Fi Interview Questions

Should Employers Publish Interview Questions Prior to the Interview?

Published by
29th May 2024

Recently, UK department store John Lewis Partnership announced that they would be publishing their interview questions for all of their roles online for everyone to be able to access prior to their job interview.

This has since sparked an interesting debate over whether this move will catalyse a new trend for employers everywhere to consider doing the same. There are an array of positives that could come from having interview questions readily available to potential candidates, but there are also some potential drawbacks that should be considered too.

So, what are the pros?

  • Having preview questions available for candidates can be so helpful for those who have the correct skills and experience but may struggle to convey this clearly in an interview setting. This is especially true for those who are neurodivergent, as traditional interview methods are known to not be considerate or inclusive of neurodiverse needs.
  • Interviews can tend to focus solely on experience, skills, and competency, but having set questions can allow the employer to make room for questions that focus on value alignment, too. This helps hiring managers get a real sense of who the candidate is beyond their qualifications.
  • From an internal perspective, having pre-set questions creates consistency across the hiring process, and mitigates the risk of subconscious bias, as all questions have been pre-approved and are given to all candidates.

However, there are some potential obstacles to consider:

  • If candidates can pre-prepare answers, then this can hinder the organic element of an interview – and potentially offer a further advantage to those individuals who can answer template questions well. There is also the potential issue of candidates using AI to generate ‘ideal’ answers to these questions, but later when hired, employers may find that a candidate oversold their experience and skillset.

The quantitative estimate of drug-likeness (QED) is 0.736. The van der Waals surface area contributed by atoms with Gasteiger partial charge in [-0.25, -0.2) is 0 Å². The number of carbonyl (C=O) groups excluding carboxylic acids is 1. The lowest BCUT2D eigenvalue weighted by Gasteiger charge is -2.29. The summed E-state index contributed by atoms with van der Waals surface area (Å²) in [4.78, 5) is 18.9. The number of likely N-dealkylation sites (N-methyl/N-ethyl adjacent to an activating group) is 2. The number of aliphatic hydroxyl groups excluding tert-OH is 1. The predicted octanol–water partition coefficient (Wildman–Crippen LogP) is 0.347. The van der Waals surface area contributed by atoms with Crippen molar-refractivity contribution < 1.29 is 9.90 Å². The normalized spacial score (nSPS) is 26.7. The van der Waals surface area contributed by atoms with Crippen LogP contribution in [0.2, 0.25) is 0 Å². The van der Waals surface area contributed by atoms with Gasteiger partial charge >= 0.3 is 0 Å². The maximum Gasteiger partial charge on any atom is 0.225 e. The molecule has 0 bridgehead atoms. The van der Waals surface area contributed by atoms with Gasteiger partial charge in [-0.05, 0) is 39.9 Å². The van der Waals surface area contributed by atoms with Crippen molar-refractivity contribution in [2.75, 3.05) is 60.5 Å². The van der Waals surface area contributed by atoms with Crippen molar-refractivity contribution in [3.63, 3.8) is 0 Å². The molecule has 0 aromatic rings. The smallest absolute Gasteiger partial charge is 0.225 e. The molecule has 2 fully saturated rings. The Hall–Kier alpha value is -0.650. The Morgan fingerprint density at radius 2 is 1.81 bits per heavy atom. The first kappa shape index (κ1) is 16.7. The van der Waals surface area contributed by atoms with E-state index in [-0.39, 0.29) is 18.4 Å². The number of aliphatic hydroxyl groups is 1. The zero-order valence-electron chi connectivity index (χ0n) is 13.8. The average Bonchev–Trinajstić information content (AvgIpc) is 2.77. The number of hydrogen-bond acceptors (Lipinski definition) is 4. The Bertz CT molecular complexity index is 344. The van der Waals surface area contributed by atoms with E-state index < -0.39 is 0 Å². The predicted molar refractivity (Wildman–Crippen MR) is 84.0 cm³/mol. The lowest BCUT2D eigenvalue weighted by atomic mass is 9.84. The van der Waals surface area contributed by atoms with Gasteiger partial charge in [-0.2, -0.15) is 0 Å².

• Another thing to consider is whether or not employers are updating the questions they ask on a regular basis. If not, then it is likely that candidates will be able to access forums with generalized answers that could essentially be copy and pasted, running the risk of making interviews less about getting to know someone and more of a standardized, mechanical process.
  • Having questions set in stone can potentially limit candidates in what they might want to discuss or certain qualities they want to highlight about themselves. Interviews that are rooted in rigidity can lend towards them becoming impersonal.

Overall, making interview questions available to candidates can act as a great step towards more inclusive hiring practices, ultimately expanding a company’s hiring horizons and granting them access to new pools of talent. However, the best approach to this may be a hybrid one – having a set of questions available for candidates to prepare for, and then having a few additional follow-up questions in the actual interview that are more tailored to the candidate themselves. This gives employers the opportunity to see how well someone prepares, and how well they are able to think on their feet. After all, there are a lot of instances in business where you will have to adapt and display agility.

What I would recommend for this is starting the interview with the pre-available questions, as this helps to set the tone for the interview and allows time for the candidate to relax into the setting and get a sense of who you are as a company, too. This offers some time to establish a psychologically safe space for follow up questions, where the candidate will likely feel much more confident to answer. After all, the overarching goal of an interview isn’t to “catch people”– it’s to get to know them, and for them to get to know your business.

If you would like to discuss how we can help your organization thread diversity, equity, and inclusion strategies into your hiring processes, please get in touch with me directly at

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